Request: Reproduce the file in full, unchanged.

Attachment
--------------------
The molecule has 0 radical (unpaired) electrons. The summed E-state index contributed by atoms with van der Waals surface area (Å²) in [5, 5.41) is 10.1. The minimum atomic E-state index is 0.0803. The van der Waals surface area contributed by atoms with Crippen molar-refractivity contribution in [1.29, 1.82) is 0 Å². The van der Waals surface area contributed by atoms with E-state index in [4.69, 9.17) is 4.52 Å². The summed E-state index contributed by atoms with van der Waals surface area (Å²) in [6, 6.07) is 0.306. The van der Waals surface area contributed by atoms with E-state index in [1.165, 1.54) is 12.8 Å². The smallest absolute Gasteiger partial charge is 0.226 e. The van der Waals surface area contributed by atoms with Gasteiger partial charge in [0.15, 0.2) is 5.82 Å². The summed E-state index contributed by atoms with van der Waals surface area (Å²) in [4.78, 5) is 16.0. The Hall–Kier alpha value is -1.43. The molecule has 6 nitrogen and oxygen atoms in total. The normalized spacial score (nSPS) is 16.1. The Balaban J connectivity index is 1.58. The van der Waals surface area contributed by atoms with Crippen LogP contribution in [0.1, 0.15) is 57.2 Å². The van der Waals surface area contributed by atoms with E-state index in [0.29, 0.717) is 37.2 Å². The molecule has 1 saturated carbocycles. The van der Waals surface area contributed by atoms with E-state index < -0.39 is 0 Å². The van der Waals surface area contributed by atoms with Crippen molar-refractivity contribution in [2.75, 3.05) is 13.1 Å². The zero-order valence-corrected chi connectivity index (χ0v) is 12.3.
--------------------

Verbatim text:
The molecule has 0 radical (unpaired) electrons. The summed E-state index contributed by atoms with van der Waals surface area (Å²) in [5, 5.41) is 10.1. The minimum atomic E-state index is 0.0803. The van der Waals surface area contributed by atoms with Crippen molar-refractivity contribution in [1.29, 1.82) is 0 Å². The van der Waals surface area contributed by atoms with E-state index in [4.69, 9.17) is 4.52 Å². The summed E-state index contributed by atoms with van der Waals surface area (Å²) in [6, 6.07) is 0.306. The van der Waals surface area contributed by atoms with E-state index in [1.165, 1.54) is 12.8 Å². The smallest absolute Gasteiger partial charge is 0.226 e. The van der Waals surface area contributed by atoms with Gasteiger partial charge in [0.15, 0.2) is 5.82 Å². The summed E-state index contributed by atoms with van der Waals surface area (Å²) in [4.78, 5) is 16.0. The Hall–Kier alpha value is -1.43. The molecule has 6 nitrogen and oxygen atoms in total. The normalized spacial score (nSPS) is 16.1. The Balaban J connectivity index is 1.58. The van der Waals surface area contributed by atoms with Crippen LogP contribution in [0.1, 0.15) is 57.2 Å². The van der Waals surface area contributed by atoms with E-state index in [0.29, 0.717) is 37.2 Å². The molecule has 1 saturated carbocycles. The van der Waals surface area contributed by atoms with E-state index < -0.39 is 0 Å². The van der Waals surface area contributed by atoms with Crippen molar-refractivity contribution in [2.75, 3.05) is 13.1 Å². The zero-order valence-corrected chi connectivity index (χ0v) is 12.3.